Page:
Stock Futures Rise Ahead of Unemployment Data Release
Wall Street futures edged up on Thursday as investors looked to the weekly jobless claims filings.
Wall Street futures edged up on Thursday as investors looked to the weekly jobless claims filings later in the day for further clues on the labor market recovery that plays a key role in the Federal Reserve’s expected plans to pull back on easy money policies that have buoyed markets.
At 7:13 a.m. ET, Dow e-minis were up 53 points, or 0.15 percent, S&P 500 e-minis were up 8 points, or 0.18 percent, and Nasdaq 100 e-minis were up 35.5 points, or 0.23 percent.
The S&P 500 and the tech-heavy Nasdaq have consistently hit record highs over the past few weeks as a solid corporate earnings season underpinned confidence even as data showed some cooling in the U.S. economic recovery.
Some strategists believe those highs could be challenged as the rebound in corporate profits loses its edge and pressure builds on the Fed to taper its massive bond-buying program of around $120 billion in monthly Treasury and mortgage securities.
Nick Reece, portfolio manager at Merk Investments, told The Epoch Times in an emailed statement that, in his view, there’s a growing case for a pullback in the benchmark S&P 500.
“I continue to think the market is due for a short-term correction or sideways consolidation,” he said. “The market is trading at the top end of the bull market trend channel. And there hasn’t been a 10 percent correction since the March 2020 lows—it’s always worth being mentally prepared for one.”
“Of course, a 10 percent correction might only start 10 percent higher from here, so trying to time it is a fool’s errand in my view,” he added.
Investors have been closely watching moves and statements by Fed officials for clues when the central bank will withdraw some of its crisis support measures for the economy, which have played a role in pushing stock indexes to all-time highs.
Federal Reserve chair Jerome Powell last week struck a largely dovish tone at the annual economic symposium in Jackson Hole, Wyoming, saying the central bank would continue buying bonds at the current pace until “we see substantial further progress” towards the Fed’s dual goals of maximum employment and price stability.
Powell acknowledged a sharp run-up in inflation but argued that it would be transitory, while noting incoming data showing upwards price pressures were starting to moderate. He said that the “substantial further progress” test had been met for inflation and that there had been “clear progress” towards the maximum employment objective but struck a cautionary tone around labor market recovery in the face of the spread of the Delta variant of the CCP (Chinese Communist Party) virus.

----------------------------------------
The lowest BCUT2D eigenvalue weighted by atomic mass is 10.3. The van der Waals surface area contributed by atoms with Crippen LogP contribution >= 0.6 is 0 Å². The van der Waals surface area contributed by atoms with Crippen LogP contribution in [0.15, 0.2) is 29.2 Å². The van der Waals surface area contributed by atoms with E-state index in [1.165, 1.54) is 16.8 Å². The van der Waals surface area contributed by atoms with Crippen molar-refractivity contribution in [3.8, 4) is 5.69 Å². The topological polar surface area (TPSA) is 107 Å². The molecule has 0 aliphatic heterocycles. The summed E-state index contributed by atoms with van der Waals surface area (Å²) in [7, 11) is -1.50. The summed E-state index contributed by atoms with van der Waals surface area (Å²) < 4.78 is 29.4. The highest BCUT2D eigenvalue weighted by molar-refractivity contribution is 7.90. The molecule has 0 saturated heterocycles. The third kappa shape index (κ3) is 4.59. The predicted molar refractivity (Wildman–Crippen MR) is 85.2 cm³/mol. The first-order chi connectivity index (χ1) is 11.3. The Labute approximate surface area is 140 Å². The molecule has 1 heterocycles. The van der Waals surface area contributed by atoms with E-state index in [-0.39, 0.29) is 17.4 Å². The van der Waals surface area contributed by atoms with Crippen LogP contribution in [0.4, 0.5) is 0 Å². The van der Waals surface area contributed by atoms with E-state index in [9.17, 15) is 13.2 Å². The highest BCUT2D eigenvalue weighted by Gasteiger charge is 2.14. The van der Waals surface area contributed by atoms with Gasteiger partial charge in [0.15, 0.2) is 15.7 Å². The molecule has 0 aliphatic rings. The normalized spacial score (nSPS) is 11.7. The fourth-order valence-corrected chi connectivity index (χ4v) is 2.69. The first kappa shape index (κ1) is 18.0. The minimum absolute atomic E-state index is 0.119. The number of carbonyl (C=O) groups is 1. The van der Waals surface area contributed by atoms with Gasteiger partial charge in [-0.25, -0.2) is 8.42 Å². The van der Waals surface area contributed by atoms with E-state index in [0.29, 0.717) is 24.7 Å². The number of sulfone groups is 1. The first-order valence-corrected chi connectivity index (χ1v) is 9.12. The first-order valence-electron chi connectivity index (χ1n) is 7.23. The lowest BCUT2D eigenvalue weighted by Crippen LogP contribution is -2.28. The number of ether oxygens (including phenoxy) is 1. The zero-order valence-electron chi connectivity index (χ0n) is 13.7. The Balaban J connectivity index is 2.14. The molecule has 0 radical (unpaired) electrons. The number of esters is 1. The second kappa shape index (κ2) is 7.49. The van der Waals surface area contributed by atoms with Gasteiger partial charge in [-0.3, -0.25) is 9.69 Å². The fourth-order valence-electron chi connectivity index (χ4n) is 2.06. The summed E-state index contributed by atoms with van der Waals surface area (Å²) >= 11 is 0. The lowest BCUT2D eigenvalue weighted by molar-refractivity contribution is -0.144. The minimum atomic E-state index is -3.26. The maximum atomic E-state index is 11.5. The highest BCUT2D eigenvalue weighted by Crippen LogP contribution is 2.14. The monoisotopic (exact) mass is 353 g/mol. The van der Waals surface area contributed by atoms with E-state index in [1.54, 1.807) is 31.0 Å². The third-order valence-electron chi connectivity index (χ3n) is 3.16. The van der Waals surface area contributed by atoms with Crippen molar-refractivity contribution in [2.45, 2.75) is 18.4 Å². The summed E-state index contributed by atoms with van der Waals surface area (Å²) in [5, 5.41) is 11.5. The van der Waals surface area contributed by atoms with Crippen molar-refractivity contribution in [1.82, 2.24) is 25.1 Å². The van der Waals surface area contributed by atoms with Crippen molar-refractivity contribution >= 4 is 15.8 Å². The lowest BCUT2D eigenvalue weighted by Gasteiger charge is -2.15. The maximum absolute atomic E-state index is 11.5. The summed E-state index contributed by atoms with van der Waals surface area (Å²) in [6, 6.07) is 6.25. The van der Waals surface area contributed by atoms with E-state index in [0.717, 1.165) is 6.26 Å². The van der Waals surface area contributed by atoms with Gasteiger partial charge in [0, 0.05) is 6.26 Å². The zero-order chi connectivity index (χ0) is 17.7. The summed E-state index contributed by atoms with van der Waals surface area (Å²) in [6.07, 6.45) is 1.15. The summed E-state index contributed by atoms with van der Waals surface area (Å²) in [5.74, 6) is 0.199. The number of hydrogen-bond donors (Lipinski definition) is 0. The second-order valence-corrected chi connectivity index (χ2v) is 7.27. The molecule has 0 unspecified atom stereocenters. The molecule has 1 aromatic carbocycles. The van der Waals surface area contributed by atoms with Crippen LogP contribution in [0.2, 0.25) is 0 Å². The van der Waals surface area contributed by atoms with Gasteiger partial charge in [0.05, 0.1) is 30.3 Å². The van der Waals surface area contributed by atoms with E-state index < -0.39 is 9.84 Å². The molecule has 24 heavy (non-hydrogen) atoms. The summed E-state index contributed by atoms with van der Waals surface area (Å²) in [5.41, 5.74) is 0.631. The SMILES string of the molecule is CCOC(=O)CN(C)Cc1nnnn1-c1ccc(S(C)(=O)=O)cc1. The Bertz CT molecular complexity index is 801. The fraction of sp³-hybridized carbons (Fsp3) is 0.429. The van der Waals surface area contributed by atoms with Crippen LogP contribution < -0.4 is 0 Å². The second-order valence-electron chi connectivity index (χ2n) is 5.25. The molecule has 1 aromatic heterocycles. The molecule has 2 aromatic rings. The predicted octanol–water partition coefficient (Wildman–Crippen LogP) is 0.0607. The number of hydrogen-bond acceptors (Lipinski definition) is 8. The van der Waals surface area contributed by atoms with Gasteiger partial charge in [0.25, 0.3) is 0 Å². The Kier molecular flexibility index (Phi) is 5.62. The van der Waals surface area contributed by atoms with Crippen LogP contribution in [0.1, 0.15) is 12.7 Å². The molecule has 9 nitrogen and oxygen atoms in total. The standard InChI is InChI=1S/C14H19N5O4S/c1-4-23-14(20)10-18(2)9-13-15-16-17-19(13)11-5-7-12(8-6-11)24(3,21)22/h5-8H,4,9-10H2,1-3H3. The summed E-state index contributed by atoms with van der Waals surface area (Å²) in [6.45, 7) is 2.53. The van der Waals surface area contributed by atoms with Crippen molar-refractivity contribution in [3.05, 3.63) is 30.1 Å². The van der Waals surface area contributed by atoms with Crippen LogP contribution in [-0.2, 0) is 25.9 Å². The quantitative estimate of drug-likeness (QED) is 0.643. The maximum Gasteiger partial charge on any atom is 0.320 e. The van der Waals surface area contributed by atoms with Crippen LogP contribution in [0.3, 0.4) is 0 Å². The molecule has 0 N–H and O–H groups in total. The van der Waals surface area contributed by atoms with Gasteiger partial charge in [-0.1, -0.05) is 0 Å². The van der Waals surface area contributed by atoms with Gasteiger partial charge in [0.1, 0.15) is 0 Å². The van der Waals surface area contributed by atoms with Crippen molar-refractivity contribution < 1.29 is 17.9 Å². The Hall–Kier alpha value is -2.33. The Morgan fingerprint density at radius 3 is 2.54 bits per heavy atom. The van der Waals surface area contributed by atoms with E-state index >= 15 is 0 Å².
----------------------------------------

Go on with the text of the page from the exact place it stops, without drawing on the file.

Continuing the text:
“The intervening month has brought more progress in the form of a strong employment report for July, but also the further spread of the Delta variant. We will be carefully assessing incoming data and the evolving risks. Even after our asset purchases end, our elevated holdings of longer-term securities will continue to support accommodative financial conditions,” Powell said.
On Thursday, investors are focused on the Labor Department’s weekly unemployment claims data, a proxy for layoffs. Looming large is Friday’s so-called nonfarm payrolls data, with the closely watched jobs report setting the stage for deliberations around labor market health at the Fed’s policy meeting later in the month.
Last week, the number of American workers filing for unemployment edged up to 353,000 for the week ending Aug. 21, a rise of 4,000 from the previous week’s revised level of 349,000.
Weekly claims surged to a record high of 6.2 million in April 2020, when lockdowns amid the COVID-19 outbreak shook the economy. For the most part, they’ve fallen steadily since then, remaining relatively flat at the mid-to-high 300,000 range since June, a historically elevated level. Before the pandemic, weekly unemployment filings averaged around 220,000.
Reuters contributed to this report.
By Tom Ozimek
Tom Ozimek has a broad background in journalism, deposit insurance, marketing and communications, and adult education. The best writing advice he's ever heard is from Roy Peter Clark: 'Hit your target' and 'leave the best for last.'
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